Stands for “Object Linking and Embedding.” It can be pronounced as “O-L-E,” or “Oh-lay!” if you are feeling Spanish. OLE is a framework developed by Microsoft (way back in Windows 3.1) that allows you to take objects from a document in one application and place them in another. For example, OLE may allow you to move an image from a photo-editing program into a word processing document.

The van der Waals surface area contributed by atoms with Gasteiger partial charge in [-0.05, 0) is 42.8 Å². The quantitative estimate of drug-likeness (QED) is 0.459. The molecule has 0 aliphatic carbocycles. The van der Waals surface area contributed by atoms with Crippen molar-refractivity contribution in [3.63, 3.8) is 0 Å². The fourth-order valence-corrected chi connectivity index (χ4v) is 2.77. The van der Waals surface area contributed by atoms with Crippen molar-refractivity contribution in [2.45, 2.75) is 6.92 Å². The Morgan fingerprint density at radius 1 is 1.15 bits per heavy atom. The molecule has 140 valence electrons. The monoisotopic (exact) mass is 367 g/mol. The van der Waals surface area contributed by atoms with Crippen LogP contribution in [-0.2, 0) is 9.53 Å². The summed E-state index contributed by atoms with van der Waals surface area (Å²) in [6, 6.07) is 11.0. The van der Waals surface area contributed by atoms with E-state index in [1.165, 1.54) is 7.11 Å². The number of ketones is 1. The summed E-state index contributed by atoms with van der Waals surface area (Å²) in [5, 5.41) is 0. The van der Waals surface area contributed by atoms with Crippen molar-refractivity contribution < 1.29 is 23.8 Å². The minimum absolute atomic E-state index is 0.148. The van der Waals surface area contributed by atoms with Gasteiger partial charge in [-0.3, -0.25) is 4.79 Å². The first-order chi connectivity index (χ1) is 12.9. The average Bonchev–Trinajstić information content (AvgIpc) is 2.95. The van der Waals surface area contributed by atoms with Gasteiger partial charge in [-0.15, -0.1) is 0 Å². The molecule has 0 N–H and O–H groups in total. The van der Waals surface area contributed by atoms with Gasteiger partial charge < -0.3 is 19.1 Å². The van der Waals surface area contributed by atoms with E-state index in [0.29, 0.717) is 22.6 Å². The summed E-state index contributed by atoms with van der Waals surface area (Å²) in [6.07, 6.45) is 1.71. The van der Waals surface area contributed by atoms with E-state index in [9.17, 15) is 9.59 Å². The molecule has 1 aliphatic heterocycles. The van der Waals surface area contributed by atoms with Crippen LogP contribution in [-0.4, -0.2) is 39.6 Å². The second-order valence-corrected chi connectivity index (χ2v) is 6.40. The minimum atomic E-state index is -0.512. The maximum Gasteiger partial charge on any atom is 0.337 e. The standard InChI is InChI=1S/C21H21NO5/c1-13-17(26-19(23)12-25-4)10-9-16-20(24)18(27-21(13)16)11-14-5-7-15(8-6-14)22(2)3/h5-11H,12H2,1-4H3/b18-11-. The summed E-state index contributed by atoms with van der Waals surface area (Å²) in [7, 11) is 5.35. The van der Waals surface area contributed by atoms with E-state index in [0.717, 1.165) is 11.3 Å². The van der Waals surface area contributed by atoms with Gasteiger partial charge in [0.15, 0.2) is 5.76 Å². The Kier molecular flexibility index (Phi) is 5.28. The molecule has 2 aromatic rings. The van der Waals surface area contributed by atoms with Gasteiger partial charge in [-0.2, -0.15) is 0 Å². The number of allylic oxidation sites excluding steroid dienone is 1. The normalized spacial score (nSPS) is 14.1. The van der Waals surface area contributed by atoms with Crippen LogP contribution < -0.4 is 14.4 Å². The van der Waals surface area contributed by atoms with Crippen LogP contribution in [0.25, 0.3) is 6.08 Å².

The OLE technology was initially created to allow the linking of objects between “compound documents,” or documents that support multiple types of data. Microsoft has since developed OLE into a wider standard, known as the Component Object Model (COM). COM is supported by Mac, Unix, and Windows systems, but is primarily used with Microsoft Windows. The COM framework is the foundation of ActiveX, which allows developers to create interactive content for the Web.